The new Haymond Sewer Project is about 10 percent complete and, according to project engineer Ken Taylor of Kenvirons, about 75 percent or slightly more of the potential customers have signed up. Kenvirons is a Lexington engineering company working with the city on water and sewer projects.
Taylor told the Fleming-Neon City Council at its April meeting that things are going very well with the construction and said most residents of the Haymond area have been enthusiastic about the new service. He said customers who go ahead and sign up for sewer service while construction is underway will have their tap fee waived, while those who wait until a later date will have to pay the full amount, which he estimated to be $3,000.
Taylor said there are a few who have said they have no interest in using the sewer service and several council members expressed their hopes that the entire community would eventually make the connection to city sewer service. Several voiced cautionary notes to those who don’t, particularly to those who plan to continue to use straight pipes and dump untreated sewage into streams and creeks.
A continuing problem with straight sewage pipes was raised by Taylor and several council members said that under the county ordinance, straight pipes are illegal. Others mentioned a second clause stating that if a resident has a septic system that becomes non-functional and sewer service is available, the resident is required by law to have a sewer hookup made rather than repairing the system. Everyone agreed that the smart thing would be to go ahead and get service now, while the sign-up fee is waived rather than waiting and either find themselves in violation of the law or have to pay a large hook-up fee.
“We are aware that some who haven’t signed up have straight pipes,” said Taylor. “If I was their neighbor, I would call the health department.”
Council member Cheryl Furby told the council one of her colleagues at Letcher County Central High School who lives in Haymond told her he badly needed sewer service but he hadn’t been aware it was available. Furby said this was amazing since the news had been in newspapers and broadcast on the radio, as well as being posted in City Hall. She suggested sending potential customers a card or letter to make sure they know sewer service is available.
Councilman James D. Collins asked if anyone knew the fine for a straight pipe and Fleming-Neon Police Chief Mike Dingus said that straight pipes violate state law as well as the county ordinance.
Mayor Susie Polis told the council her sister lives in the new service area and had been very excited to see the construction equipment show up. She said a number of Haymond residents expressed similar feelings about the new service and were very happy to see the work beginning.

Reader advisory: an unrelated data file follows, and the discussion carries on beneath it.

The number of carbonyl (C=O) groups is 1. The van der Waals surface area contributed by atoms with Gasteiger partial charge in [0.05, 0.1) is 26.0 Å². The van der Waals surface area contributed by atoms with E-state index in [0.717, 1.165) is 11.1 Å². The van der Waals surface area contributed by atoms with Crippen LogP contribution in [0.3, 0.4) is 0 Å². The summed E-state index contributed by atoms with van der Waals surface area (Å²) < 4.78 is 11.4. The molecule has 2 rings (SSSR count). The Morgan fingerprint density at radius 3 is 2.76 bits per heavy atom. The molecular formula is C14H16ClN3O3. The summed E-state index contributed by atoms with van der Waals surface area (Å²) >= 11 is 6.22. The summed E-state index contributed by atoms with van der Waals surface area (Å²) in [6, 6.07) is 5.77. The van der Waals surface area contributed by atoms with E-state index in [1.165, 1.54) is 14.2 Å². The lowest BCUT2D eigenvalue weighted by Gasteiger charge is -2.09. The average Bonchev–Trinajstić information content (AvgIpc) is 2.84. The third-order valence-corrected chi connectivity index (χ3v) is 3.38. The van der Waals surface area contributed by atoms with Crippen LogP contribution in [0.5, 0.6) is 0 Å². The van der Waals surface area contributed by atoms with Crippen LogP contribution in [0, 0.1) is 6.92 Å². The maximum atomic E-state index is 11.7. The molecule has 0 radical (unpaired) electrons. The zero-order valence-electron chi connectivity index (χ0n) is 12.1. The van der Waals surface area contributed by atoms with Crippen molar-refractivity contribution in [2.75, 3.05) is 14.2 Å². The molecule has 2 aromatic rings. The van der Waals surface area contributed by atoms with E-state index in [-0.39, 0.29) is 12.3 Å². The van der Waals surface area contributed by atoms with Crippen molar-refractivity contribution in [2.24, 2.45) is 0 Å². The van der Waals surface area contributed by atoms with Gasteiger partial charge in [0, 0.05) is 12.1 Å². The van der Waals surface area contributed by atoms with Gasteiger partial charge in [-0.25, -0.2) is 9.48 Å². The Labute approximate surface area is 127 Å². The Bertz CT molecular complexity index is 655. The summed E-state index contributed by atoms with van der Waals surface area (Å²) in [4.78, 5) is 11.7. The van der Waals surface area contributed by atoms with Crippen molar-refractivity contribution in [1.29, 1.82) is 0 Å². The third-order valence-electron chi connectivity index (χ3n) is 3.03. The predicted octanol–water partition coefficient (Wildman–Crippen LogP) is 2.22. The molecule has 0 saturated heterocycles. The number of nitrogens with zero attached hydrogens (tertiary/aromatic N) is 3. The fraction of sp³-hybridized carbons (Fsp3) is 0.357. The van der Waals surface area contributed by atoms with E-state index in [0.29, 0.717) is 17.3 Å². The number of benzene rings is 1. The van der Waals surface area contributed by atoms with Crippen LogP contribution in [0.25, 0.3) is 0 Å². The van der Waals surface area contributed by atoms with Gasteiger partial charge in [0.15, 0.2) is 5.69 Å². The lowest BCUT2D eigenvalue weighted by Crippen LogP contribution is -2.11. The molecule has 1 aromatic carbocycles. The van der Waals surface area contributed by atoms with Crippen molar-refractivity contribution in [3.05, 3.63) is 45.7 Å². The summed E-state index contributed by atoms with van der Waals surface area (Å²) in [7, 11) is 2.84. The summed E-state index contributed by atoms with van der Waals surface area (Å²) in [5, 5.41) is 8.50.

“Most people who have already signed up really want the service,” said Polis.
In other business, Water Department Superintendent Carlos Phillips reported that both city wells are doing very well even with low precipitation in the last few weeks. He said the water loss rate of approximately 31 percent will be positively affected since water department workers found and repaired two large leaks. Phillips said the leaks each averaged about 30 gallons per minute and added that the biggest problem is finding leaks in order to repair them.
“We’ll fix them when we can find them,” said Phillips.
Phillips told the council the water plant is in good shape and mostly routine maintenance has been done in the past month. However, he added that the sewer plant’s sand filters had frozen up during the cold weather and a speed reducer had failed during the freeze. The sand filtration system is not designed for extreme cold temperatures like those the county experienced in January and February.
In other council business:
• The council conducted the final vote on raises for the mayor and council. The mayor’s salary was raised to $7,580 per year and council members will receive $500 per year. The raises will go into effect for the next council term and do not apply to the present mayor or council. The vote was four to zero with Tom Haynes abstaining. Trey Quillen did not attend the meeting.
• At the mayor’s request, the council voted unanimously to reappoint Tom Boggs of Whitaker to the Water Board for another term as commissioner.
• The council voted unanimously to purchase an eight-foot-long bench made of recycled plastic for the city-owned area on the city side of the park bridge area, and to have Tim Hall’s and Darrell Wright’s names engraved into slats on the bench. Hall was very active in the city and was a member of the Neon Days Committee when he died after performing in a skit during the 2007 Neon Days Festival. Wright was a council member for two terms before his death in 2008.